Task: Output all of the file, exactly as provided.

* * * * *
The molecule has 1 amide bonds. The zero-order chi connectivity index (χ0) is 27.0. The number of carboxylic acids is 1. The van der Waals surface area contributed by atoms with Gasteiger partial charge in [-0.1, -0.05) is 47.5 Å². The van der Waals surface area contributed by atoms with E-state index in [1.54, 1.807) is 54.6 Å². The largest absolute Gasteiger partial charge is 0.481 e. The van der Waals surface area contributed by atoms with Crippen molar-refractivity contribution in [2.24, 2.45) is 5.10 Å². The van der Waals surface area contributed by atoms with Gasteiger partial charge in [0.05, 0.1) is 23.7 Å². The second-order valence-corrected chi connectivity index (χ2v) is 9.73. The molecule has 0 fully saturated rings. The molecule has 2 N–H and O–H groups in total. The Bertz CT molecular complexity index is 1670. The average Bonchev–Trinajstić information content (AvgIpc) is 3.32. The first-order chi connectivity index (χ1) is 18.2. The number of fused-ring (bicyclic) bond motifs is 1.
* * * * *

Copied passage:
The molecule has 1 amide bonds. The zero-order chi connectivity index (χ0) is 27.0. The number of carboxylic acids is 1. The van der Waals surface area contributed by atoms with Gasteiger partial charge in [-0.1, -0.05) is 47.5 Å². The van der Waals surface area contributed by atoms with E-state index in [1.54, 1.807) is 54.6 Å². The largest absolute Gasteiger partial charge is 0.481 e. The van der Waals surface area contributed by atoms with Crippen molar-refractivity contribution in [2.24, 2.45) is 5.10 Å². The van der Waals surface area contributed by atoms with Gasteiger partial charge in [0.05, 0.1) is 23.7 Å². The second-order valence-corrected chi connectivity index (χ2v) is 9.73. The molecule has 0 fully saturated rings. The molecule has 2 N–H and O–H groups in total. The Bertz CT molecular complexity index is 1670. The average Bonchev–Trinajstić information content (AvgIpc) is 3.32. The first-order chi connectivity index (χ1) is 18.2. The number of fused-ring (bicyclic) bond motifs is 1.